General Motors Co. board member Kent Kresa, who served as interim chairman during the automaker’s bankruptcy, will retire as a director as soon as July, said two people with direct knowledge of the matter.
Kresa, who joined the board in 2003, turned 72 in March and will not stand for re-election, said the people, who asked not to be identified revealing internal discussions. GM added a 13th director, Cynthia Telles, an associate clinical professor at the University of California at Los Angeles, in April and she will take Kresa’s place when he retires, the people said.
The departure would leave four directors from the old General Motors Corp. and eight who joined since the new GM emerged from bankruptcy. That may help GM convince potential investors its board has a fresh perspective as it prepares for an initial stock sale, said Charles Elson, director of the John L. Weinberg Center for Corporate Governance at the University of Delaware.
“New blood would probably make some sense,” said Elson.
Kathryn Marinello, another director, tendered her resignation from GM’s board after she left her last job as chairman and CEO of Minneapolis-based human resources firm Ceridian Corp. in January. GM’s corporate governance guidelines state that when a director’s job changes “from the position he or she held when originally invited to join the board, the director will tender a letter of resignation.”
The board reviewed Marinello’s situation and decided to keep her as a director, said a company spokeswoman, Renee Rashid-Merem. Kresa’s status is under review, she said, because directors who are 72 or older do not stand for re-election under GM’s guidelines.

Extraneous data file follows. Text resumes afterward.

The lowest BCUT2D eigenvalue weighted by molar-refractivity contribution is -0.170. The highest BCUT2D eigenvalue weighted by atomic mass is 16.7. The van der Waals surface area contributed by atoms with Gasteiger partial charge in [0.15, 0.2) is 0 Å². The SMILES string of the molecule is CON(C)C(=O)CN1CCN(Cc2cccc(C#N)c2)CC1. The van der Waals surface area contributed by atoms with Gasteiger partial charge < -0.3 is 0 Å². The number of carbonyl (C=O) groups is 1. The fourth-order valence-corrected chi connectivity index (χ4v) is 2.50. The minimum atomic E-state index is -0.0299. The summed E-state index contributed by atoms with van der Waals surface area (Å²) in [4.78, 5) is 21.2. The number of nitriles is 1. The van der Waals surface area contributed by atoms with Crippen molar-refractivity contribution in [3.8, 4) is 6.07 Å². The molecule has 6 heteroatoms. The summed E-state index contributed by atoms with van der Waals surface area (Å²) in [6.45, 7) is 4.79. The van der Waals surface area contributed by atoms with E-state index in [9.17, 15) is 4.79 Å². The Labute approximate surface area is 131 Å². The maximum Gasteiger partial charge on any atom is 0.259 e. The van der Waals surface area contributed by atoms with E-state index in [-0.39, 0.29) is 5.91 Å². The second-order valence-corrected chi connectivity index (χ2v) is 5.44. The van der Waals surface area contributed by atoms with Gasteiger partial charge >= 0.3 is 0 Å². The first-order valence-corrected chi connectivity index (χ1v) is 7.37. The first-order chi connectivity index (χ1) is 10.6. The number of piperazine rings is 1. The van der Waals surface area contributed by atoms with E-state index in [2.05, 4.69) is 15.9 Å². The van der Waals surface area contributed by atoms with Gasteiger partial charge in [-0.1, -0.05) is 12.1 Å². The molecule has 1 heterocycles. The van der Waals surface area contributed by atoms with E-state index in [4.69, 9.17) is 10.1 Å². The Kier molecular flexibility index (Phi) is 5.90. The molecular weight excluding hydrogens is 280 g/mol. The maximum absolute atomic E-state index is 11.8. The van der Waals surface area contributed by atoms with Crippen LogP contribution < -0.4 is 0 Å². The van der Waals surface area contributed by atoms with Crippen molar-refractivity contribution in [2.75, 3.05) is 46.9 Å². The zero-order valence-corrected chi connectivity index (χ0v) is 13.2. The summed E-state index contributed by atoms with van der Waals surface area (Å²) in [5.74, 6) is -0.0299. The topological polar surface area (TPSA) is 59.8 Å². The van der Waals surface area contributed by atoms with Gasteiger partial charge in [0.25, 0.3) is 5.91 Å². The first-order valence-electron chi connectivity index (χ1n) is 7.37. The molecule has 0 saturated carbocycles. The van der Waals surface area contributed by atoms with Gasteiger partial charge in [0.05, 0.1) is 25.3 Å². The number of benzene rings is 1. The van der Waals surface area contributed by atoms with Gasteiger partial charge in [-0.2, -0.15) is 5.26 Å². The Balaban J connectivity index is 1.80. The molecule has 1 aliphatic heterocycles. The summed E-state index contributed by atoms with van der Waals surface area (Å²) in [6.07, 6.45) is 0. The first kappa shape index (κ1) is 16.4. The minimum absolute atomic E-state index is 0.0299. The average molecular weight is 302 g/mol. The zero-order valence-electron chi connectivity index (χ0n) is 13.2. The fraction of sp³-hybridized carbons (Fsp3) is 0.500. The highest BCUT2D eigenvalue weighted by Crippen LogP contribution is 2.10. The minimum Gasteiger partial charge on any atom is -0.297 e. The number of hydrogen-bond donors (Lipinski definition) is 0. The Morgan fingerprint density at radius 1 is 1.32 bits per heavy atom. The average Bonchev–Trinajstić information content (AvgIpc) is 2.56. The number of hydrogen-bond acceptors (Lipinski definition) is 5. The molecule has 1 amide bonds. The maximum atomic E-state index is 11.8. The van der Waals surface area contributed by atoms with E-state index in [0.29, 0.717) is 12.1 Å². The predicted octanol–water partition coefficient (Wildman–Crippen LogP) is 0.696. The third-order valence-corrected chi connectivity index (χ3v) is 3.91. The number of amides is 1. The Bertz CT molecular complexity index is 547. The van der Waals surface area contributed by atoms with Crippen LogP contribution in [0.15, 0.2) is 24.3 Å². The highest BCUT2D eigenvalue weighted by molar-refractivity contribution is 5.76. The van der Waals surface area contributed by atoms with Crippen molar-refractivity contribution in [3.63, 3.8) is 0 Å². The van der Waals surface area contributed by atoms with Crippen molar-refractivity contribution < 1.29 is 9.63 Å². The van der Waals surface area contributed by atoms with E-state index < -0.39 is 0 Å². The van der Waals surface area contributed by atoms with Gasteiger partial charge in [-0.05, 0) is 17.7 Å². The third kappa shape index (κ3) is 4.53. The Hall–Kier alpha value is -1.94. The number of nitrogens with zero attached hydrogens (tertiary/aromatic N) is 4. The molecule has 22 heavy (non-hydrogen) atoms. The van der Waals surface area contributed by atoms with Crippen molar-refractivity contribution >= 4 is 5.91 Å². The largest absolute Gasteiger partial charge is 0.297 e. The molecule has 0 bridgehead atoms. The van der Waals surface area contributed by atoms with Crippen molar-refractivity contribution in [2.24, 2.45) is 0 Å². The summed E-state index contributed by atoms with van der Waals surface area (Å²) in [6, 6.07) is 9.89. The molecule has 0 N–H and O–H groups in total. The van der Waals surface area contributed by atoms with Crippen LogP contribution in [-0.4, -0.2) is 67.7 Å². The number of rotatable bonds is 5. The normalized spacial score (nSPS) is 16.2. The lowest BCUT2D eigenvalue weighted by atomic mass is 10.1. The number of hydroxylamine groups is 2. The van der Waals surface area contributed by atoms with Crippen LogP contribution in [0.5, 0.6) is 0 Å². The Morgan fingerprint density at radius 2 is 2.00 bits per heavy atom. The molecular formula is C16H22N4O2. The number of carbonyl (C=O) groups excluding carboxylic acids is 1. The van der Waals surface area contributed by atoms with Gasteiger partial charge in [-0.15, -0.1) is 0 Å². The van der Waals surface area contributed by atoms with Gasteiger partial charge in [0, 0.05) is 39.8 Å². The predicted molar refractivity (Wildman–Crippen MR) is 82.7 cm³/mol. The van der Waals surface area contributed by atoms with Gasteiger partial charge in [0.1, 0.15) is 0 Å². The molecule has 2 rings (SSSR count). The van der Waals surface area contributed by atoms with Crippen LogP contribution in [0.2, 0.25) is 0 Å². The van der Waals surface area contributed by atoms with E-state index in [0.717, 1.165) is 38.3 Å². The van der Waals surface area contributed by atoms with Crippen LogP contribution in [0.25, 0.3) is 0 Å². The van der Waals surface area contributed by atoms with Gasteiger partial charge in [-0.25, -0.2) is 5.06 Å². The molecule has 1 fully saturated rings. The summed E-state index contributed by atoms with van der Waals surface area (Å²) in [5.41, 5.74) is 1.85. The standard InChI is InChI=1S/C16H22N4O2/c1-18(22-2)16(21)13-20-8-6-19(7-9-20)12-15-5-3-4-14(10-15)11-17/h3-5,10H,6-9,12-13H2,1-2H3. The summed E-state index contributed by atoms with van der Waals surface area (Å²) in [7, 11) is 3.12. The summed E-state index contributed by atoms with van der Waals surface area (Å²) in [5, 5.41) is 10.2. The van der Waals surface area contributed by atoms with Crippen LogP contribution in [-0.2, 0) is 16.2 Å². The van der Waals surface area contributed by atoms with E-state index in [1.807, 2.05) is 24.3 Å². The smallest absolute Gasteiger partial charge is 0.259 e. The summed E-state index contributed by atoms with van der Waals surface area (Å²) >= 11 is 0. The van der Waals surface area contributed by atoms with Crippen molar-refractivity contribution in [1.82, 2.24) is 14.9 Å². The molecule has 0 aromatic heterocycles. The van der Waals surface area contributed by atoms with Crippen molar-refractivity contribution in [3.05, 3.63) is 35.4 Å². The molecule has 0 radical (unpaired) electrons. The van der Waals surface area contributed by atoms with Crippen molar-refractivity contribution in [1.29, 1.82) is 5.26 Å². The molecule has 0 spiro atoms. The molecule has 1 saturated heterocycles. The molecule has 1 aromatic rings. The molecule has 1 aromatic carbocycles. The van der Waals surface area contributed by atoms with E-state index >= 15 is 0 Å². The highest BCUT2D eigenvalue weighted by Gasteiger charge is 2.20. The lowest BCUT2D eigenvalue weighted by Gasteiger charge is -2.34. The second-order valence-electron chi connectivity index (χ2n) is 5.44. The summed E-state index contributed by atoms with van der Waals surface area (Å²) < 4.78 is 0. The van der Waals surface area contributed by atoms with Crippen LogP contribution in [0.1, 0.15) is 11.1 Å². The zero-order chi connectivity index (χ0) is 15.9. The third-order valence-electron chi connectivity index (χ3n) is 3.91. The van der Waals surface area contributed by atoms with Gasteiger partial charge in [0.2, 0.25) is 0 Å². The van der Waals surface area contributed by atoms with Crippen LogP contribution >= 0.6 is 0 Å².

The board kept Marinello, 53, as a director with the expectation that she will find a new job before GM holds an IPO in the fourth quarter of this year or first quarter of next year, one of the people said. If she does not, she may have her directorship reviewed again and have to resign her seat, the person said.
Directors who lose their executive jobs often stay on boards long after leaving employment, said Elson.
“It’s rare that the resignation letters are even accepted,” he said. “The value that they bring to the board is not the job that they had. Often they do stay on.”
Kresa, a former chairman and CEO of Northrop Grumman Corp., was named GM’s interim chairman in March 2009 by President Barack Obama’s Automotive Task Force after the government fired Chairman and CEO Rick Wagoner. Kresa helped recruit some of the seven directors who joined when GM emerged from bankruptcy in July.
Kresa didn’t immediately return a telephone message about the matter. Marinello wasn’t available for interviews, Rashid-Merem said.
GM’s equity is worth $70 billion, based on a return of 47 cents on the dollar for holders of bonds issued by GM’s predecessor, according to Eric Selle, a debt analyst at JPMorgan Chase & Co. The debt will be converted to stock and warrants in the IPO.
At current bond prices, GM’s implied equity value is about $51 billion.